Midwest Gaming Classic: A Retrospective in Video
Our first video featurette
Classic gaming conventions are liberally sprinkled throughout most of the continental United States: The west coast has Classic Gaming Expo; the east coast has Philly Classic; the southern midwest has Austin Gaming Expo. But until recently, the northern midwest has been, quite literally, left in the cold.
But not any more. What started life as Jagfest in 1997 has grown into Midwest Gaming Classic, which was held this year from May 22-23 near Milwaukee, Wisconsin. Held at the Brookfield Sheraton Hotel and Conference Center, Midwest Gaming Classic spilled over into multiple conference rooms, each holding something for everyone: Pinball vendors; Video game vendors; classic home console vendors; a classic computer and video gaming museum (with playable games); a display of homebrew games (many playable); speakers giving topics ranging from E3 news to caring and restoring your collection; Twin Galaxies holding a high score championship; modern LAN gaming; the list goes on and on.
There were a lot of vendors, selling everything from classic Atari 2600 carts all the way up to modern PC software, and everything inbetween. Looking for a Vectrex? Want to buy a full-size MAME cabinet? Need some parts to rebuild your pinball? Interested in some of the latest "new games for old systems"? Or are you just looking for a copy of Yar's Revenge? Not only could you find all of the above to purchase, you could play practically anything you saw. This was the true spirit of the convention: A celebration of classic gaming. You were free to play practically anything out on display, and there were many great conversations with the vendors and curators of the museum. One truly remarkable display of this spirit was the fact that some collectors had purchased vendor tables not to sell things but just to set up their own collection so that others could play it. One example in particular was a man who had every single Lynx game ever made (including prototypes and homebrews), and eight Lynxes with comlynx cables set up for multiplayer gaming. This type of selfless gaming spirit was infused throughout the entire show.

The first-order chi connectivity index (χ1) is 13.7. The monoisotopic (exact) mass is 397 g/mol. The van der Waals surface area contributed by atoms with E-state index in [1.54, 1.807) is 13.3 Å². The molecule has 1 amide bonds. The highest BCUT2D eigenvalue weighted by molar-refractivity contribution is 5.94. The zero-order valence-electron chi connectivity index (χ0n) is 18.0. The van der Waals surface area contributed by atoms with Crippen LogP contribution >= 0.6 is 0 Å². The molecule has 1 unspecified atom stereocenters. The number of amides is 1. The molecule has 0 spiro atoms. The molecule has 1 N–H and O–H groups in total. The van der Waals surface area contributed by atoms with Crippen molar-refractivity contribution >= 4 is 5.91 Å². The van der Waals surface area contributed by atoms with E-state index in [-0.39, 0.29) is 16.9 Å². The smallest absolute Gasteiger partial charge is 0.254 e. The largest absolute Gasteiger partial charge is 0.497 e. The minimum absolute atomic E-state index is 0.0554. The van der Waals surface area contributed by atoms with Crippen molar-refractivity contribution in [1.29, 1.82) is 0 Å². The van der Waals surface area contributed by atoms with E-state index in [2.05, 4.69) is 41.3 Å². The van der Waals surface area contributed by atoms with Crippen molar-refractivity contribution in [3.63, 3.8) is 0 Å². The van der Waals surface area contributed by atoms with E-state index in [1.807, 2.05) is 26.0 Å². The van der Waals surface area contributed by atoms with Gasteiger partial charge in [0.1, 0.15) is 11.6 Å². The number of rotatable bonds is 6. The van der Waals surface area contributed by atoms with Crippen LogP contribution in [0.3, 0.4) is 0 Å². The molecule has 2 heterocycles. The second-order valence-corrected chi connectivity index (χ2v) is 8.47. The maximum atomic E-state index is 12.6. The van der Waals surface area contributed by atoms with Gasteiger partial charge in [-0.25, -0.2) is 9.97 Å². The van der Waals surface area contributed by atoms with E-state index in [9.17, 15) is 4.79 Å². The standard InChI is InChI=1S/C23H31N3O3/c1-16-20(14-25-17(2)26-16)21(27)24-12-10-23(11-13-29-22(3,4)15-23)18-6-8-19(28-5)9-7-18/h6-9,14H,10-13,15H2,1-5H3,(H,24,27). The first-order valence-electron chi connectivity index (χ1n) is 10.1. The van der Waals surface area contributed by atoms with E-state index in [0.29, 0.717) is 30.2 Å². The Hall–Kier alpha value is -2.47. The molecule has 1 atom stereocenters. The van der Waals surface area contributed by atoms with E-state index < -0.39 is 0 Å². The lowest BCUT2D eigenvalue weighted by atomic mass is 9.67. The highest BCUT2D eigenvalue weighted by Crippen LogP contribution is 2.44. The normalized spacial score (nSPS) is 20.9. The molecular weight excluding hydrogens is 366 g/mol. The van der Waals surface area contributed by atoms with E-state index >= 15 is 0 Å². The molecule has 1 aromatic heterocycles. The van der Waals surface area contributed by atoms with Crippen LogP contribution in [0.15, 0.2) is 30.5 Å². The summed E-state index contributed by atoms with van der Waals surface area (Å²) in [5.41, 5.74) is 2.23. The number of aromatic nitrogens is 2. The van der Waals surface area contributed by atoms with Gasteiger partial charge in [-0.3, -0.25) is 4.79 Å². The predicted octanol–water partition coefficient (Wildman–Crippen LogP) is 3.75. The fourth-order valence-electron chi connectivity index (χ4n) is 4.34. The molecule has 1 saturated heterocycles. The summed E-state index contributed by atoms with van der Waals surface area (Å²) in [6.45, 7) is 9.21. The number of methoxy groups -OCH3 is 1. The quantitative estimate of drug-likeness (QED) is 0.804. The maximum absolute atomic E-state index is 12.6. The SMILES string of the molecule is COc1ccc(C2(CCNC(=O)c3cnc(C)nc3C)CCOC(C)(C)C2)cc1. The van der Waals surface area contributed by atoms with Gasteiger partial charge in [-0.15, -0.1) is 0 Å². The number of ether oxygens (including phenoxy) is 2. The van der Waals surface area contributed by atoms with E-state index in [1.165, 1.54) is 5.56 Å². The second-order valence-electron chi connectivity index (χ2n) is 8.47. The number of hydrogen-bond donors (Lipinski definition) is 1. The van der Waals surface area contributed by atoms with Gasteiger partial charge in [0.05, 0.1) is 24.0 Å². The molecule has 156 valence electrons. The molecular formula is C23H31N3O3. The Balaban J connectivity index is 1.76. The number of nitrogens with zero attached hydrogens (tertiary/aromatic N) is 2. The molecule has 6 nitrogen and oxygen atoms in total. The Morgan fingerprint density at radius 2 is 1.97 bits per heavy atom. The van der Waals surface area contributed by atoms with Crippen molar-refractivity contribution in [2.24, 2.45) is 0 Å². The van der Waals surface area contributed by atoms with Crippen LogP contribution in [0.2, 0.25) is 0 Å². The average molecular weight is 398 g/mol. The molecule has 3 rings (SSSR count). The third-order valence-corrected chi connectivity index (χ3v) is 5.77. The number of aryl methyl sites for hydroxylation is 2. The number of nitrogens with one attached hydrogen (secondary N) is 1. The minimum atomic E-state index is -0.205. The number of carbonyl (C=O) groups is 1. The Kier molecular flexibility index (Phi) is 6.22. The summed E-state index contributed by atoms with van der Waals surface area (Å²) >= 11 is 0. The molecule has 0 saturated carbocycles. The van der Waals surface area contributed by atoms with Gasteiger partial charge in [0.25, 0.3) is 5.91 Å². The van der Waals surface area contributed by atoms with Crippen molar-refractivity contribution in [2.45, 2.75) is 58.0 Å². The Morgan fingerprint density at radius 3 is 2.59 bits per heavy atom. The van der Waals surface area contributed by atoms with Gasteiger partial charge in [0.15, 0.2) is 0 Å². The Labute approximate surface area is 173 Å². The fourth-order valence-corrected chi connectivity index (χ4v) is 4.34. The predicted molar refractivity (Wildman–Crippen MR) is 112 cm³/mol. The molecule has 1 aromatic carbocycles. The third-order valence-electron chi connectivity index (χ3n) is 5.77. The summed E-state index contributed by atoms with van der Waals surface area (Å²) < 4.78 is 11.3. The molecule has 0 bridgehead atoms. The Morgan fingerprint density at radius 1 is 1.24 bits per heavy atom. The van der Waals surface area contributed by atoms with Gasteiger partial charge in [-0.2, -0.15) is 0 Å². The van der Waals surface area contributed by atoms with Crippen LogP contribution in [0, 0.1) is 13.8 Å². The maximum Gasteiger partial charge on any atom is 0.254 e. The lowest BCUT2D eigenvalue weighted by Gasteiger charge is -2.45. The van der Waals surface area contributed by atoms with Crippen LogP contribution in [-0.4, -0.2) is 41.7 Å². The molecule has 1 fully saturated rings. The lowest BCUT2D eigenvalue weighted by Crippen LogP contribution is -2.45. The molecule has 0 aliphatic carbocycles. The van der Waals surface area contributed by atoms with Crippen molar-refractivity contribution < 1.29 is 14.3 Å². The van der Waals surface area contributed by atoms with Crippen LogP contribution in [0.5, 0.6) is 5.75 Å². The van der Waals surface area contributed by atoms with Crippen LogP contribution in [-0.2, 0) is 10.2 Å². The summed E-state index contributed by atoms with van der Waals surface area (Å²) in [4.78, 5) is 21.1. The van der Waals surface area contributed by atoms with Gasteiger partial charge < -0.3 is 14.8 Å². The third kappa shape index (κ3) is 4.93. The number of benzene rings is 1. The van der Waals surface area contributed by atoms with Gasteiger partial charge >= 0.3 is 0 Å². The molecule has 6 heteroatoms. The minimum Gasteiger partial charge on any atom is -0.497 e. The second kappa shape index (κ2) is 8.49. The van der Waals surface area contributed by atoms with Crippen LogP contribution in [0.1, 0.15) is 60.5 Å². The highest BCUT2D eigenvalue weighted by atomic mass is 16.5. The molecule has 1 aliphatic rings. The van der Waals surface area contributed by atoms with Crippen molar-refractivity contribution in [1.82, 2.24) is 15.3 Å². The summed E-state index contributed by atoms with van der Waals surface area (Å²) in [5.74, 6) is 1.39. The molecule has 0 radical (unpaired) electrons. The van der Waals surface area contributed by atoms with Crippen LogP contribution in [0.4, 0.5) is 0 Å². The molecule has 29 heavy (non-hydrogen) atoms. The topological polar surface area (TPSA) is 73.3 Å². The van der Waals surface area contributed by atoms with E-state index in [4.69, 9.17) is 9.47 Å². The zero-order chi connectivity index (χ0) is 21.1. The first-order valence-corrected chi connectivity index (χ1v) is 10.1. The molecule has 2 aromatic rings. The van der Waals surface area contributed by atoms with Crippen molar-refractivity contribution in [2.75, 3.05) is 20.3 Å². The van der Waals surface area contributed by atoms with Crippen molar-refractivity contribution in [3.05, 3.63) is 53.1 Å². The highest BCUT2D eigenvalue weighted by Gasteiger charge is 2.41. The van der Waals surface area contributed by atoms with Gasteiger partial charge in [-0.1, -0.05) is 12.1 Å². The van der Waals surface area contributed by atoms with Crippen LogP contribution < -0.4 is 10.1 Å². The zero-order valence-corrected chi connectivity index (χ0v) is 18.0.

MobyGames was on-site to document this rising convention, a product of the hard work of Dan Loosen of GOATstore and others. We've compiled a 6-minute video retrospective of Midwest Gaming Classic 2004, and are pleased to present it to you as our first video feature article. The video is available in the following formats:
- High Bandwidth (MPEG-1, 61MB)
- Medium Bandwidth (Quicktime, 33MB)
- Low Bandwidth (Quicktime, 15MB)
- 56K modem (Real, 1.5MB)
Note: The MPEG-1 file is in VideoCD format, which can be burnt to a CD and watched on your DVD player. The Quicktime files use MPEG-4 and AAC and require Quicktime 6.2 or higher to play. The RealMedia file is intended for older computers with modems only and requires RealPlayer 8 or higher to play.
This is our first video article, so please let Trixter know what you think.
|Table of Contents: Midwest Gaming Classic: A Retrospective in Video|